Google X developing cancer-scanning pill that transmits to a wearable sensor

By Jonah Comstock
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Google's in-progress contact lens. Google's in-progress contact lens.

Google X, Google's department of long-term "moonshot" projects, has revealed another health-related undertaking. According to the AP, the tech giant announced at a Wall Street Journal event that it is developing a smart pill that could scan for cancer and send the results to a user's wearable sensor device.

The AP reports that the pill, which is in the early stages of research, is packed with tiny magnetic particles that can go looking for malignant cells in the bloodstream and report findings wirelessly to a wearable device. The team working on the system reportedly consists of doctors, including an oncologist, electrical and mechanical engineers, and an astrophysicist.

According to the BBC, the sensor's potential isn't limited to cancer: it could be used to detect early risk factors for heart disease or kidney disease, for example. 

The last health project announced through Google X was the Google Baseline Study, which will use a combination of genetic testing and digital health sensors to collect “baseline” data on 175 healthy people. The idea is to establish genetic biomarkers relating to metabolism, response to stress, and how genes affect different chemical reactions in the body.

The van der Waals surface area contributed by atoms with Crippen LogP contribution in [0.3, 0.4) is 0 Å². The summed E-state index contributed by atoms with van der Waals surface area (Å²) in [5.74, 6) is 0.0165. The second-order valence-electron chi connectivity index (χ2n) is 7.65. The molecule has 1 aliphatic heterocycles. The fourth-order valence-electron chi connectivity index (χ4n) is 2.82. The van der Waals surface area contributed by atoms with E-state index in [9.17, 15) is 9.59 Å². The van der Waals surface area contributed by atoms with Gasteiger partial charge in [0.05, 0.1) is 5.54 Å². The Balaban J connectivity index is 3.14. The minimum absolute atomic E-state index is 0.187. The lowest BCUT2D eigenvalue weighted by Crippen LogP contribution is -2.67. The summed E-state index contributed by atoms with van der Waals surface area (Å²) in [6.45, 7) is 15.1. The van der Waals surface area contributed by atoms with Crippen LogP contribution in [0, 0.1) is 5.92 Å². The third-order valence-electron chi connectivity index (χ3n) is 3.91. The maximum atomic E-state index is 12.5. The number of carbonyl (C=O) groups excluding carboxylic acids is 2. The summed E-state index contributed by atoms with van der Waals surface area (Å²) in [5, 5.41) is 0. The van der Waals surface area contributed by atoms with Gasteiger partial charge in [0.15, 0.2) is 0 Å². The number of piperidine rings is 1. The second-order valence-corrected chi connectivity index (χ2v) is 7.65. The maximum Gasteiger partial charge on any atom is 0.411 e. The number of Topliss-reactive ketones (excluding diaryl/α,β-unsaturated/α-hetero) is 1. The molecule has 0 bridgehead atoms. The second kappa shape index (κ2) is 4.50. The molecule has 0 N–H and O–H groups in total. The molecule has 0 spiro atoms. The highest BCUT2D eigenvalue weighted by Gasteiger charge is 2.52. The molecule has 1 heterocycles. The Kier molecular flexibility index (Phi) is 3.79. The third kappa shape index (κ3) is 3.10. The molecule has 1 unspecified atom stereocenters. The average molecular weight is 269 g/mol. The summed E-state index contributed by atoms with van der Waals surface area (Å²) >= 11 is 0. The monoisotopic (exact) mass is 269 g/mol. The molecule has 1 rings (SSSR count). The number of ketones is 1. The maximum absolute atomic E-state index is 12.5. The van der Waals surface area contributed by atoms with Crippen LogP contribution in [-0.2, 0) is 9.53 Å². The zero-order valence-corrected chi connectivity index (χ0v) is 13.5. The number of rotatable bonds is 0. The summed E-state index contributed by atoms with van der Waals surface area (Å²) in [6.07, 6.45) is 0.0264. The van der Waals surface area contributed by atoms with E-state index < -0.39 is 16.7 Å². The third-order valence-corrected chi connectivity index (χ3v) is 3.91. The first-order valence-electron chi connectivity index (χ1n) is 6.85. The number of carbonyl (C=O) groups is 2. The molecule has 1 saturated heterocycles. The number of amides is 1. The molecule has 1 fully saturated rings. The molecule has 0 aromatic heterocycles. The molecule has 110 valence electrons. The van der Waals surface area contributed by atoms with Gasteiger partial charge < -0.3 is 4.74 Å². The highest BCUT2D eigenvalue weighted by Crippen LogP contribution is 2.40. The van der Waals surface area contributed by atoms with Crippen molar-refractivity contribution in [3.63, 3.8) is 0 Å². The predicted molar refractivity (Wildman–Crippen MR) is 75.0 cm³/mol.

Prior to that, Google X announced a smart contact lenses meant to monitor blood glucose levels through tears. Though the project has received a lot of press attention and is technically feasible, many in the glucose monitoring space are skeptical that Google can deliver a viable, accurate consumer product.

Google did get some credibility when Novartis subsidiary Alcon signed a licensing deal for the technology, although both companies still acknowledge the technology is a number of years away. According to the AP report, commercialization of the smart pill technology will likely take the same route.

Andrew Conrad, head of life sciences at Google X, told the AP that the company had "no interest" in using any of the data collected by the sensor for commercial purposes and that, as for commercializing the technology itself, "our partners would take care of all that stuff. We're the inventors and creators of the technology."

He added in an interview with the BBC that it would be a prescribed clinical technology, not a consumer one. It adds to mounting evidence that Google's professed reticence to be a healthcare company, articulated by Sergey Brin and Larry Page in a recent sit-down with Vinod Khosla, might be underselling their ambitions a bit. Google's far-fetched inventions may have an impact on the company's bottomline, but if successful, they'll certainly have one on healthcare.